I have never seen a wild thing feel sorry for himself. – D. H. Lawrence

When I first came home to Palau I felt unwelcome.  I realized the truth that a home is not a place or a house.  It is a state of mind.  I made myself at home – wherever I was – in my mind.  This experience    enabled me to imagine how it was for a Jewish person to live among the WASPS (White Anglo-Saxon Protestant) or an African American man looking for a job in corporate America. 

[restrict]  I had to work hard to stay with the truth between my ears – to embrace who I am.  I heard Billy Joel singing, “Don’t go changing to try and please me. You never let me down before. Ooh I took the good times. I’ll take the bad times. I’ll take you just as you are.  I’ll love you just the way you are!” 

I like Billy Joel and his music career.  He was this kid who struggled in the music business with countless failures and disappointments.  Writing songs that nobody wanted, playing piano in city bars just to pay rent.  He was told that he’ll never make it because he didn’t look right.  He was too Jewish. He sold 150 million records worldwide – still climbing these days with I-Tunes.  A wild man with wild songs that express what couldn’t be articulated.  Beautiful upbeat melodies, real down to earth lyrics filled with human angst and affirmation.  He painted a picture of loneliness this way “…there’s an old man sitting next to me making love to his tonic and gin” or “You may be right, I may be crazy, but I just may be a lunatic you’ve been looking for…”

Peter (one of Jesus’ disciples) was a crazy, impulsive, who spoke without thinking.  When they saw Jesus on the shores of Galilee after the resurrection, John was the first to recognize Jesus, but Peter was the first to act, always making bad decisions. Three days before he just denied Christ three times.  But Jesus knew that and restored Peter three times… He saw Peter as one with a zeal; a wild man whose passion would eventually be channeled to good use.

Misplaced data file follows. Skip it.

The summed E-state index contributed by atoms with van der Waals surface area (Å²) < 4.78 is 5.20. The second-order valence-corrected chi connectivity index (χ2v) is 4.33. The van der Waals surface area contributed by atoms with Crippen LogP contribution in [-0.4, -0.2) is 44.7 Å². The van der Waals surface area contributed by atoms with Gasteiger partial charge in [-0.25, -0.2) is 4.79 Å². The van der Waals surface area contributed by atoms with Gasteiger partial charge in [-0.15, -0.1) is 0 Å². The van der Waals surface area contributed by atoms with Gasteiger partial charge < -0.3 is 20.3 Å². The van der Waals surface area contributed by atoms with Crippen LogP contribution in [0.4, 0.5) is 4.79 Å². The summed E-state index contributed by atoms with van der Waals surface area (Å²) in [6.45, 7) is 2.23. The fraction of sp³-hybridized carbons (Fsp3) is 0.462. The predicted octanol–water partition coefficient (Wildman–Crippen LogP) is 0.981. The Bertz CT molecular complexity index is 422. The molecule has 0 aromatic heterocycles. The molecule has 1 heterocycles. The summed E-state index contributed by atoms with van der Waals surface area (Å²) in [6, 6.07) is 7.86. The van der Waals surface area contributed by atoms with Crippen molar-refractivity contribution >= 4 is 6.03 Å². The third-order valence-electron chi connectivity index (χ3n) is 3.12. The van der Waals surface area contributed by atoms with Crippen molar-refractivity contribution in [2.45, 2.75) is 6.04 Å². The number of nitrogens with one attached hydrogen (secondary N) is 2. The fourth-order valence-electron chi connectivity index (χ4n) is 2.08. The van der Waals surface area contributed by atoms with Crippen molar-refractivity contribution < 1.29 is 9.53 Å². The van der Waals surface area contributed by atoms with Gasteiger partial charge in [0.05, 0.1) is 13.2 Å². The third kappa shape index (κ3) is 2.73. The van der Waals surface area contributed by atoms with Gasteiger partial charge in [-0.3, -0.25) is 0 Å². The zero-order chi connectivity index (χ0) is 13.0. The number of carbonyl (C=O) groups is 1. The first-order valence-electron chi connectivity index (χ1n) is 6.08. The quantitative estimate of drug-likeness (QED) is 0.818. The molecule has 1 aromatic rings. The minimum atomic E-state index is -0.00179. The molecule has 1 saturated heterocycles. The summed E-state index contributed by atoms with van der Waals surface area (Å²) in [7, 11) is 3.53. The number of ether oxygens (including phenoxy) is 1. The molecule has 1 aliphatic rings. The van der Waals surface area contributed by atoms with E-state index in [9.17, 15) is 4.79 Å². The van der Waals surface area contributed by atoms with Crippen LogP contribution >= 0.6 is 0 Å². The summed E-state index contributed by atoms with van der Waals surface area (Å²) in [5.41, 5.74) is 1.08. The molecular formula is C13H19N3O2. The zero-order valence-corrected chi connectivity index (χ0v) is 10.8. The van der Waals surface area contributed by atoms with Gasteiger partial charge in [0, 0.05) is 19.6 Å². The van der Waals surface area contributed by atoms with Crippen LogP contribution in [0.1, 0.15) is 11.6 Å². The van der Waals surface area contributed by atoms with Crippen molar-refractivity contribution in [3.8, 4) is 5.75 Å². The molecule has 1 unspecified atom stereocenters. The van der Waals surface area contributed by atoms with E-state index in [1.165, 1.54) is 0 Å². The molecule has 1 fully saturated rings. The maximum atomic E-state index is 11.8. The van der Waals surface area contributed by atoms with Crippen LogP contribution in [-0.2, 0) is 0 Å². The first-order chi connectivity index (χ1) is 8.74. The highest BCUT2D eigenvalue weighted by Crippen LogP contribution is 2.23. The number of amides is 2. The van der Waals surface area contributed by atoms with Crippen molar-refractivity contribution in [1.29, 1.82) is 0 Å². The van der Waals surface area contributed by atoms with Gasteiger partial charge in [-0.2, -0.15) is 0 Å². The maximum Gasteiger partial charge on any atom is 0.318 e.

Scientific research has shown that few human processes are turned on or off by a single gene. Most processes require many genes acting together to produce a common result.  Thus, the idea fired up by the media that there is a gene for this and a gene for that is incorrect.  From second to second, day-by-day, genetic cascades are turned on or off by our own thoughts and experience. Yes, that means we are, for the most part, in control!

Moreover, science is discovering that, although we have a fixed set of genes in our chromosomes; it’s mainly our thoughts that influence those genes which are active. This is an amazing, fundamental spiritual principle as well: “as a man thinks in his heart, so is he”. (Proverbs 23:7)

So, when all is said and done, we are very much in control, and not victims of our biology. [/restrict]